Tall Women at Greater Risk for Cancer

Fran Lowry

July 21, 2011

July 21, 2011 — Taller women have an increased risk of developing many types of cancer, compared with their shorter counterparts, according to new research published online today in the Lancet Oncology.

"For a woman of any height, the risk of cancer was 16% greater than for a woman 10 cm shorter. The association was seen across the whole normal range of heights," lead author Jane Green, DPhil, University of Oxford, United Kingdom, told Medscape Medical News.

"Other people have found links between height and some common cancers," Dr. Green said in an interview. "We had a study large enough to examine this link in detail for a range of cancers, and taking into account factors such as smoking and socioeconomic factors, so we were able to extend the previous findings."

Dr. Green and her team assessed the association between height and cancer incidence in the Million Women Study, in which close to 1.3 million middle-aged women in the United Kingdom were enrolled between 1996 and 2001. Their mean age at recruitment was 56.1 years.

Taller women tended to be of higher socioeconomic status, drink more alcohol, be older at first menstruation, have fewer children, be more active, and have their first child later in life than shorter women. They were also less likely to be obese or to be current smokers.

The mean height of the study population was 160.9 cm. The mean height of the tallest women was 174 cm and of the shortest women was 153 cm, for a difference of 21 cm.

The women were followed for a total of 11.7 million person-years, or a median of 9.4 years per woman (interquartile range, 8.4 to 10.2 years). During this time, 97,376 incident cancers occurred.

The study found that the relative risk (RR) for total cancer was 1.16 (95% confidence interval [CI], 1.14 to 1.17; P < .0001) for every 10 cm increase in height.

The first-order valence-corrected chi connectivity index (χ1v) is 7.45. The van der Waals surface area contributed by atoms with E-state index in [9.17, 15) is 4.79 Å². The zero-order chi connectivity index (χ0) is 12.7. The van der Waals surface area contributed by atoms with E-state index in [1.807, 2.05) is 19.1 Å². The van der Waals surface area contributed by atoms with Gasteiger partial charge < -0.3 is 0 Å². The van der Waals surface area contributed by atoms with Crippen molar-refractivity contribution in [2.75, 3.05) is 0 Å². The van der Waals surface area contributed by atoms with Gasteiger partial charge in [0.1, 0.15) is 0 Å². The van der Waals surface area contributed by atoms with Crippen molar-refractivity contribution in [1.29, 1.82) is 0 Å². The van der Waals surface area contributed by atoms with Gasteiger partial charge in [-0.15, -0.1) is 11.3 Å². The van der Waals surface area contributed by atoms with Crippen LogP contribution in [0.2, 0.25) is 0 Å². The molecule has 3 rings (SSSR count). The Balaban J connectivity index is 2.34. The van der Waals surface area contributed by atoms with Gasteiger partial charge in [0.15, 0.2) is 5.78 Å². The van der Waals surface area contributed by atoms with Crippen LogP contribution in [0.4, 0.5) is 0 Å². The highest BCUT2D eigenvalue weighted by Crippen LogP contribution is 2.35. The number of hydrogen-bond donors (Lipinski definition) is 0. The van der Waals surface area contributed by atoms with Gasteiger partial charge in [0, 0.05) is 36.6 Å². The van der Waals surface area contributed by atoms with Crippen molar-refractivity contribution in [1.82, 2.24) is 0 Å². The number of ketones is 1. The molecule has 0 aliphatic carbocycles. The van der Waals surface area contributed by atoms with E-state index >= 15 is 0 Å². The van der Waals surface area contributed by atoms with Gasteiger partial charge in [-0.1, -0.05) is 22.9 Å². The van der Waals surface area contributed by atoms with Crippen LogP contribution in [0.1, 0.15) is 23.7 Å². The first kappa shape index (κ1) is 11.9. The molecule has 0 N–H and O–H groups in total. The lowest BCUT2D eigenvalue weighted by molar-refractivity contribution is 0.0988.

The increased risk was statistically significant for 10 different cancers.

RR for Individual Cancers per 10 cm Increase in Height

Cancer Type RR 95% CI
Colon 1.25 1.19–1.30
Rectal 1.14 1.07–1.22
Malignant melanoma 1.32 1.24–1.40
Breast 1.17 1.15–1.19
Endometrial 1.19 1.13–1.24
Ovary 1.17 1.11–1.23
Kidney 1.29 1.19–1.41
Central nervous system 1.20 1.12–1.29
Non-Hodgkin's lymphoma 1.21 1.14–1.29
Leukemia 1.26 1.15–1.38

The researchers also conducted a meta-analysis, combining their results with those from 10 published prospective studies, and found that the height-associated risk of developing cancer was similar in Europe, North America, Australasia, and Asia.

Asked why she thinks taller people have a greater cancer risk, Dr. Green said: "Taller people have more cells in their bodies, so will have a greater chance of one of those cells developing cancerous changes."

She added that growth hormones, which have been linked both to childhood growth and to cancer, might also play a part.

So What's a Tall Person to Do?

"You can't change your height, nor would most people want to," Dr. Green said. "Being tall has health advantages, including lower risk of heart disease. The increased cancer risk is just part of the picture. Most people are not a lot taller or shorter than average, and their cancer risks will not be greatly affected by their height."

She added that the single most important risk factor for cancer is smoking, "and that is something that can be changed."

Dr. Green said her hope is that the results of this study will contribute to knowledge of how cancers develop.

In an accompanying comment, Andrew G. Renehan, PhD, from the University of Manchester, United Kingdom, writes that attained adult height is unlikely to directly modify cancer risk. He calls for future research to explore the predictive value of nutrition, psychosocial stress, and illness during childhood, rather than final adult height.

"Extended follow-up of large childhood cohorts with longitudinal repeated exposure measurements are needed," Dr. Renehan states.

"Assessing these cohorts will need new methods (e.g., latent class analyses) to tease out key factors that influence the subsequent development of height-related cancers," he concludes.

The study was funded by Cancer Research UK and the UK Medical Research Council. Dr. Green has has disclosed no relevant financial relationships. Dr. Renehan reports financial relationships with Novo Nordisk.

Lancet Oncol. Published Online July 21, 2011. Abstract, Comment


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